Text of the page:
Did you know there is thought to be more than 7,000 varieties of tomatoes?
While those usually found in supermarkets include generic varieties like Roma, field and cherry tomatoes, horticulturalist Paul Nicholson from the Sydney Royal Botanic Gardens said the best were those grown in the backyard.
Tomato fun facts
- People have been selecting and breeding tomatoes since 500BC, originally the Mayans and then the Aztecs in central America.
- Tomatoes come from the western slopes of the Andes near Peru.
- Tomatoes are part of the nightshade family or solanaceae plants. It is one of the largest plant families with more than 90 genera and 2,000 species.
- The tomato is in the same family as the potato, eggplant, chilli and tobacco.
- Some nightshade plants produce alkaloids — chemical substances that are potentially very toxic, while others are used in medicine and modern pharmaceuticals.
“The tomatoes you often buy in the supermarket have no taste,” Mr Nicholson said.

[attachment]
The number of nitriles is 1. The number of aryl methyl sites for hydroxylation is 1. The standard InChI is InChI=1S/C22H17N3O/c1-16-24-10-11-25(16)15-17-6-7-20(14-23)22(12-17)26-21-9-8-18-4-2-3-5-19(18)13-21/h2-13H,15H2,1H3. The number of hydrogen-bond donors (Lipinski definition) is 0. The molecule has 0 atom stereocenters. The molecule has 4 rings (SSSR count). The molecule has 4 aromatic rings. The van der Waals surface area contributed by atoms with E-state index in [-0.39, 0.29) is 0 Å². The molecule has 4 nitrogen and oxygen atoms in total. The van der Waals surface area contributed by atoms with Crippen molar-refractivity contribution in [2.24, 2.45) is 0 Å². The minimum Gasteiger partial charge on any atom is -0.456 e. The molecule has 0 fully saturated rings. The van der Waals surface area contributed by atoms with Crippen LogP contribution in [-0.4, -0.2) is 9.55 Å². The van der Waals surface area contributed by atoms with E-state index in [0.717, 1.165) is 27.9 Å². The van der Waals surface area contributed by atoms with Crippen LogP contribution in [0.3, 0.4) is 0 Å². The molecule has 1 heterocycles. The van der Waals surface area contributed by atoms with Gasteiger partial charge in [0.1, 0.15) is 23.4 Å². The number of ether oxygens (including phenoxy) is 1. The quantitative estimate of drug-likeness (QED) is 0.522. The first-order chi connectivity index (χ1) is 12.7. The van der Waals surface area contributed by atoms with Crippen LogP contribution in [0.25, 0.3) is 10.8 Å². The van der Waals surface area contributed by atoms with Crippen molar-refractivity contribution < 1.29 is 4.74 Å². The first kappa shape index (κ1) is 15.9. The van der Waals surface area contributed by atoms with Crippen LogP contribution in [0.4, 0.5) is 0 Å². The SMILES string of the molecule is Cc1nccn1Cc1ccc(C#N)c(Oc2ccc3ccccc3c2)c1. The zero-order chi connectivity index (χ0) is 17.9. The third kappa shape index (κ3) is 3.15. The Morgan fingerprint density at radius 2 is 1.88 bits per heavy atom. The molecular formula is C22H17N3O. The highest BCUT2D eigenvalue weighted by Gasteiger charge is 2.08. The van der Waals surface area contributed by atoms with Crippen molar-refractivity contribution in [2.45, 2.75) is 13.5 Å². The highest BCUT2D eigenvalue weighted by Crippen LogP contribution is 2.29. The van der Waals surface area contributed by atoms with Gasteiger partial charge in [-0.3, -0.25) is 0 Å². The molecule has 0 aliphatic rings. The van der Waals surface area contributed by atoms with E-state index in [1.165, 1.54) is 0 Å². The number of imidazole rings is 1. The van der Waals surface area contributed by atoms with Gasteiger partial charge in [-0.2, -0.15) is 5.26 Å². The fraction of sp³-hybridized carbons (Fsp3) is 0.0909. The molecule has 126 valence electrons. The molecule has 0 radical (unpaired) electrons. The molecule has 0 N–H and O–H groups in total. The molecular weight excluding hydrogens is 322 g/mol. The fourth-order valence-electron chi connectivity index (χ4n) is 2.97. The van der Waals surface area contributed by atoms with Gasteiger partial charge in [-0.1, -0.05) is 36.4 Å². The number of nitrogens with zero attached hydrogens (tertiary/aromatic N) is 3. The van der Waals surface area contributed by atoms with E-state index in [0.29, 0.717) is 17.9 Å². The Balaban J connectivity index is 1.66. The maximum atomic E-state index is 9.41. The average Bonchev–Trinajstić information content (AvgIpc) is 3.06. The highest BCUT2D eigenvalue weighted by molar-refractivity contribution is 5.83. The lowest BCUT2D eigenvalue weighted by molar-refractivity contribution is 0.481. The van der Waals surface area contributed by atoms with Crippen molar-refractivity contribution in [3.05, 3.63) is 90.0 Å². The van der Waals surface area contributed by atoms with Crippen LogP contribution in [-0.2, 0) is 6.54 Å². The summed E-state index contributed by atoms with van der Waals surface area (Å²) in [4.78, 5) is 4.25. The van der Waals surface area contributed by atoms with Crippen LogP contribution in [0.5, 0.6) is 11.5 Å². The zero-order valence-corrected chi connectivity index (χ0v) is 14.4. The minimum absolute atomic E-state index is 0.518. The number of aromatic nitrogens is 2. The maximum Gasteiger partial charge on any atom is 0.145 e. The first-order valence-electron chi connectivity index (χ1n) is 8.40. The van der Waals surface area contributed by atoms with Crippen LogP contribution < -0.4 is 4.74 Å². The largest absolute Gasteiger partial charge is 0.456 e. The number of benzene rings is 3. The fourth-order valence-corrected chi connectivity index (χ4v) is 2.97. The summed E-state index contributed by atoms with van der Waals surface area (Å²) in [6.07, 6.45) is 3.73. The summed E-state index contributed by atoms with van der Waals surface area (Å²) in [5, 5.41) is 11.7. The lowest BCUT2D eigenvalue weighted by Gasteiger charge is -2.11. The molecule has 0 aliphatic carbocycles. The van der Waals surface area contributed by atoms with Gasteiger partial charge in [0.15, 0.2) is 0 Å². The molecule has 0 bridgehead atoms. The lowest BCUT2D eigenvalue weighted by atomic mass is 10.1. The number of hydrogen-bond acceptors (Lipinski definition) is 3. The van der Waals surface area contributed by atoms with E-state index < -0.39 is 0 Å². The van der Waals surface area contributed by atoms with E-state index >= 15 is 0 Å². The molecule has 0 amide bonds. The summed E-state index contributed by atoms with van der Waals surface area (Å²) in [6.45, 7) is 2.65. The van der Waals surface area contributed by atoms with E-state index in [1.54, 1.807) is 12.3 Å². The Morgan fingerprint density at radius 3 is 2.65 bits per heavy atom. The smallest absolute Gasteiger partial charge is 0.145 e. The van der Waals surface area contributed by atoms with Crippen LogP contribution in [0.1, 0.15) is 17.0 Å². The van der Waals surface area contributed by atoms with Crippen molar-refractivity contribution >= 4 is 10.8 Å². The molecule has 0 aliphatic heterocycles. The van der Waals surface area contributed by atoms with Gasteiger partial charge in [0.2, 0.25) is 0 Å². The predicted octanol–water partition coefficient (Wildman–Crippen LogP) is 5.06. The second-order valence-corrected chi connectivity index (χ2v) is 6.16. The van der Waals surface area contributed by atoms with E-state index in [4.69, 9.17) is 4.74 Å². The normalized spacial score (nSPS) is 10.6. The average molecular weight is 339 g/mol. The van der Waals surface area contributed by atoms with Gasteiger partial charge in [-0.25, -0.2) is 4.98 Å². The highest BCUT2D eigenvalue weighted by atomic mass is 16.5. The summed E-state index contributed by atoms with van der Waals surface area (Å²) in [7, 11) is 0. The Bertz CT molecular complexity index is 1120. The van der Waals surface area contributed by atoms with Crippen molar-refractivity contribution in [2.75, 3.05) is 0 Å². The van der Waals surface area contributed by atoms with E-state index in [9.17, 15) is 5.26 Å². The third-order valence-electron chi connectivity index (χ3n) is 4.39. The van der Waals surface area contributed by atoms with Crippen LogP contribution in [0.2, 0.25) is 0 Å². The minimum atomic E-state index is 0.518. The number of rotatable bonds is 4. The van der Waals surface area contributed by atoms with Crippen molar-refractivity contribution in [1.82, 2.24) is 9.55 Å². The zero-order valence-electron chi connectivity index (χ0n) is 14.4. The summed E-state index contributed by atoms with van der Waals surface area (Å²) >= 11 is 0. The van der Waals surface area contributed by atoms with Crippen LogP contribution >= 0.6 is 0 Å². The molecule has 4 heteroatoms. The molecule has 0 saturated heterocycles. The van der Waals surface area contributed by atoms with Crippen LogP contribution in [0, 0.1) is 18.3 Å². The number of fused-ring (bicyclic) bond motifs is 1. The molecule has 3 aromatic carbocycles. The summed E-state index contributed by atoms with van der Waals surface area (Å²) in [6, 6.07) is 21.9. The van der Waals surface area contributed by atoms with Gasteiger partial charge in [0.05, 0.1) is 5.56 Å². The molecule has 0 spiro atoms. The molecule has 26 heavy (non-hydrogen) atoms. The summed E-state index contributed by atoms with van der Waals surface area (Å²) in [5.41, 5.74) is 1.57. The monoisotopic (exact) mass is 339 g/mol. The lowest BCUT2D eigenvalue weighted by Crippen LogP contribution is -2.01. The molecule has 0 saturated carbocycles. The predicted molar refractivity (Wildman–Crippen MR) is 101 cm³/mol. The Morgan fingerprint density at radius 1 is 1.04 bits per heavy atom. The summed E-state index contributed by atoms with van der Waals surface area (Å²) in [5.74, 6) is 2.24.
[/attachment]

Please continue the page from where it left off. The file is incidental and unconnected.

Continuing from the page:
“They’re watery, they have thick flesh — so grow your own tomatoes, and there’s wonderful groups like diggers and heirloom seed savers.”
Mr Nicholson, a judge at this weekend’s Tomato Festival, said tomatoes grown in Sydney should be harvested by January.
Any later and the high humidity, strong sun and summer storms will cause “mashed-up tomatoes”, while insect pests, particularly mites, can spread viruses to the tomatoes causing them to wilt and die.
Mr Nicholson said some of the tomatoes best grown in Sydney included the black Krim and black Russian varieties.
“They’re both fairly large, beefsteak-style tomatoes, so very fleshy, quite soft skin,” he said.
“Most of the supermarket tomatoes will be F1 hybrids, they’ll have names that don’t have the romance of black Russian or mortgage lifter.”
The mortgage lifter tomato was bred in the United States and developed by a man known as “Radiator Charlie”.
“He developed it during the depression and the story is he paid off his mortgage with the proceeds of this tomato,” Mr Nicholson said.
How to pick the best tomato?
Read more with video here: http://www.abc.net.au/news/2016-02-19/how-to-pick-a-good-tomato/7183682